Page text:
How to become an illustrator without experience?
Illustrator/visual artist/designer/author (for the past 23 years) Marloes De Vries answers questions about illustration, being an artist or creative life in general. → Ask a question here.
Dear Ms De Vries,
I recently made a decision to leave a career in policy research to follow my dream of becoming a visual storyteller. I love using words and sketches to tell stories, and want to find a way to channel this into a career as a creative artist and illustrator. I am excited about this new adventure but at the same time, I feel slightly nervous and worried, for I am still very much a “rookie” at art. I’m scared that I will not succeed in achieving my dream as I have not much experience nor a creative background. Please could you share some tips and advice on how to get started and hone my skills?
I remember when I quit my job and decided to go freelance. So, I want to congratulate you on making that decision, as I know it can be quite scary to dive into the deep end without knowing if you can swim. I’d like to start by saying that every path is different and I can only share my personal experiences with you. Your path will surely be different from my path. There’s no wrong or right way to go about in following your creative dreams.
To get better at using your creative abilities you need to practice and build a visual library in your brain. When I started out as an illustrator over 12 years ago I couldn’t even draw that well, but after a decade I dare to say I can draw pretty well. I can even draw horses and bicycles now! Who could have guessed that? Life drawing classes are immensely useful to understand human anatomy and this is needed even when you need to draw cartoons or children’s books. Go to a train station, sit on a bench with your sketchbook and draw the people you see walking by. Go into the city and nature, draw buildings and trees and observe the sea. Enrich the visual library in your brain: draw all the things you can possibly draw, so your brain knows how to draw things next time you need it. Being a visual storyteller mainly means you are a good observer. Practice observing, by looking at people, listening to them and translate that onto paper. Make a daily practice of your visual storytelling. Keep a visual journal and write every day about you’ve learned and experienced. Some of us are born as storytellers but if we don’t learn how to write or draw, we can never share those stories with others.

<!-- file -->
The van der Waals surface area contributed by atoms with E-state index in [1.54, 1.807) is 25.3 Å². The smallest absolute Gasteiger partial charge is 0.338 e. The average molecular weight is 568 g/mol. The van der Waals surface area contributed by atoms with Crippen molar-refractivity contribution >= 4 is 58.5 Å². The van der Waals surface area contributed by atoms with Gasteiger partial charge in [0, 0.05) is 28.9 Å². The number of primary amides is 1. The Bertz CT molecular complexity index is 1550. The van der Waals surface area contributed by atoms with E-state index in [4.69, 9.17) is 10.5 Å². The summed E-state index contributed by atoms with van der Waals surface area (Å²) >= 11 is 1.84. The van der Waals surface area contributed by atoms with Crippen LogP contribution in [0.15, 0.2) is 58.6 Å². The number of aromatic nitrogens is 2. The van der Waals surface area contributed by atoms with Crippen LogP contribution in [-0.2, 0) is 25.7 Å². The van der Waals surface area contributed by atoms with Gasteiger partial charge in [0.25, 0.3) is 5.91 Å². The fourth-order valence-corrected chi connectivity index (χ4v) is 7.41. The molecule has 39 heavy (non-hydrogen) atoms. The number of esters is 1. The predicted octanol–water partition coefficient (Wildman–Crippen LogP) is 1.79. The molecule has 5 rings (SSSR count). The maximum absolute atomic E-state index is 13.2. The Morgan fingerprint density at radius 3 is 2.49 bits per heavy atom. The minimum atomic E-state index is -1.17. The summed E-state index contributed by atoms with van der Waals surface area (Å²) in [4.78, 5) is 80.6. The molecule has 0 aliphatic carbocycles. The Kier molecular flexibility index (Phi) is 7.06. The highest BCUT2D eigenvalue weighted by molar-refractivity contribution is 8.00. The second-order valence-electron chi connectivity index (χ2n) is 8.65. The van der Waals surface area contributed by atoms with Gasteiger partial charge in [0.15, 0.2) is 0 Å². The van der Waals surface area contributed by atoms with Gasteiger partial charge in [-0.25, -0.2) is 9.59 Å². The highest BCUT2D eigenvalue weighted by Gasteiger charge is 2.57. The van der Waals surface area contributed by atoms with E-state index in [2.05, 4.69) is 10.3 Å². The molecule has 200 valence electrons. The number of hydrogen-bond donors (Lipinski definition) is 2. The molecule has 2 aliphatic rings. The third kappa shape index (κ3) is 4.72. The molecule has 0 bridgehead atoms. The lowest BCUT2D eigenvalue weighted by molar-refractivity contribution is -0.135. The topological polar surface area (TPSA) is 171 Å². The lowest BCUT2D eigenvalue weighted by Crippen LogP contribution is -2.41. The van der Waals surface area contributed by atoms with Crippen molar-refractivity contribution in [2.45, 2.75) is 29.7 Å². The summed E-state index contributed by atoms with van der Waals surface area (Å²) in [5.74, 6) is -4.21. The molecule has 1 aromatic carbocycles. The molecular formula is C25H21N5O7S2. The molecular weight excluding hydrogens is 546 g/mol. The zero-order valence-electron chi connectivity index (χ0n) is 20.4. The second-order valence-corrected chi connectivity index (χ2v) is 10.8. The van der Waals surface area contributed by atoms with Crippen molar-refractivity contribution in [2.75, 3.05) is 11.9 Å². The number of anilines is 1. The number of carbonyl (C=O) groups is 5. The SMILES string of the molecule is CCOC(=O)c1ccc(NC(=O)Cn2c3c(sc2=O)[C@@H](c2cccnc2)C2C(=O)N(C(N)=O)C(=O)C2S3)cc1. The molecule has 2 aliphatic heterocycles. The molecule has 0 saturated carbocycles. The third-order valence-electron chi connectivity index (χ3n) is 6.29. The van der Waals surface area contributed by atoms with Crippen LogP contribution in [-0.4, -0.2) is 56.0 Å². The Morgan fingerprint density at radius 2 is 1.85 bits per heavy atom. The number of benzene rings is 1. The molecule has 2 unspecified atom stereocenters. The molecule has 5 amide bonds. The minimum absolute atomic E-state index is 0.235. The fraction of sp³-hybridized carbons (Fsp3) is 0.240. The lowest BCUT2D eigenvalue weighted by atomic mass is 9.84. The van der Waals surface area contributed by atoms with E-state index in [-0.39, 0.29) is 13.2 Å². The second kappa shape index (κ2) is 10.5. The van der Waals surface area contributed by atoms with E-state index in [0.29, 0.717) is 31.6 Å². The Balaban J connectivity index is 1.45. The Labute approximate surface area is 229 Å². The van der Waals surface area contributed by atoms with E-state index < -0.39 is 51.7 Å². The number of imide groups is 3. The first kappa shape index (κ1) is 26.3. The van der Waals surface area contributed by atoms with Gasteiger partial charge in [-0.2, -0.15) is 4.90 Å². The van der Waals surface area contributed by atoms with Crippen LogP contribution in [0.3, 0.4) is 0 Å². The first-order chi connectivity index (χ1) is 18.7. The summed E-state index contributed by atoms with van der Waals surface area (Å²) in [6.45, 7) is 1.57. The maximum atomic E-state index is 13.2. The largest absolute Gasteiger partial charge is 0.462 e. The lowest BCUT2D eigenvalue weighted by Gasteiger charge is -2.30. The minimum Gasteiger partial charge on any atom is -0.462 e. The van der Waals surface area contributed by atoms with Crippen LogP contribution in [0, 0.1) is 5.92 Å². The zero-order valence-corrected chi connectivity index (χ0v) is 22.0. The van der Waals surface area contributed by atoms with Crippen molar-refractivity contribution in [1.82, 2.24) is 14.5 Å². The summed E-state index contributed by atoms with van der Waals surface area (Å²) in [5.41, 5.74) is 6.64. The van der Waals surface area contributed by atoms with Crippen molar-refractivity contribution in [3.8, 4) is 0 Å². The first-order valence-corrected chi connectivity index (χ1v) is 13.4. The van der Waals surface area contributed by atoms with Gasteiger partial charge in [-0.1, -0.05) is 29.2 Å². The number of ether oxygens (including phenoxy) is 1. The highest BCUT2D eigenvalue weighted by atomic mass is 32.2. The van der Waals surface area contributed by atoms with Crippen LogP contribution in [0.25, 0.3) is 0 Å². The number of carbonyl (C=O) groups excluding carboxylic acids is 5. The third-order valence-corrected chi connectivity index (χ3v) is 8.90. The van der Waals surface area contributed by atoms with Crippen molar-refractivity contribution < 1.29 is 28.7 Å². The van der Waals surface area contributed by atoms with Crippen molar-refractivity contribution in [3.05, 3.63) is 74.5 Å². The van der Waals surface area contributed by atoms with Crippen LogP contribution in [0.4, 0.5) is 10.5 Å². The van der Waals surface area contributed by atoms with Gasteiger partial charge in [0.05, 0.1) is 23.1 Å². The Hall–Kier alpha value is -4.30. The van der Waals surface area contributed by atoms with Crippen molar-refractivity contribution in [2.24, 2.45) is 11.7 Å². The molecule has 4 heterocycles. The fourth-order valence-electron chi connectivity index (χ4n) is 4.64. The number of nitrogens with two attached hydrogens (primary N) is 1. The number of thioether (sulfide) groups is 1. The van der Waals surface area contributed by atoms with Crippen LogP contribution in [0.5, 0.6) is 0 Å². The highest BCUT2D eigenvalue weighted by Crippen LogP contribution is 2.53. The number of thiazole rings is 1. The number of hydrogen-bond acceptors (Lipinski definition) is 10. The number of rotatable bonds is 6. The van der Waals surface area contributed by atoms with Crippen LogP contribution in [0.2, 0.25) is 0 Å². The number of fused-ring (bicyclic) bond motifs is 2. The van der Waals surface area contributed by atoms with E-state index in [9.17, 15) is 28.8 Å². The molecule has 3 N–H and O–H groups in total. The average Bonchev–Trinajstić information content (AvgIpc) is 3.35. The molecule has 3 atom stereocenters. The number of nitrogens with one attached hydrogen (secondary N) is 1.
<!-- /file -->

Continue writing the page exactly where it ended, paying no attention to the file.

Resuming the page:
Feeling the urge to be creative and seeing the world in your unique way is your talent. The medium you choose the bring that into the world, like drawing and writing, is a skill. A skill is not something we’re born with but a result of practice. I was not born a good drawer (spoiler: no one is). I taught myself to draw and honed my artistic abilities over the past 30-some years.
When I started out I didn’t get the kind of jobs I was hoping for, it took work and many years to get on the right path. Whether you want to work for clients, or create a body of work for yourself is up to you but the approaches are quite different. If you want clients, you need to build a portfolio. To build a portfolio you need clients. This sounds like a ‘what came first: the egg or the chicken’-kind of story but it’s simple: come up with portfolio work yourself. We call this ‘self-initiated work’. If you want to design book covers, pick a few of your favourite books and design your own book cover for it. Clients want to see what you can do for them and it doesn’t matter that the work isn’t published. Good work is good work. A good art director will see through that.
Talk to people that are already in the creative field. Go the gatherings where there are other creatives. If you’re an introvert like me, I know that’s nerve-wracking, but you will learn so much from peers. You will learn THE MOST from peers. Ask them what you need to set up your business and ask for advice in general. What are their biggest lessons? Knowing how to go about this new career might make you feel less nervous and worried, so take the pressure off by preparing for the job.
I’ve written a two-part blog post about how to get started as an illustrator, which might help you further.
But most of all, enjoy the roller-coaster ride that is a creative career. It will be bumpy, it will have big ups and big downs, but it’s amazing if your heart is in it. And if it doesn’t work out, it’s not the end but you will have had a great experience. We don’t have just one purpose in life.
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All text and images © Marloes De Vries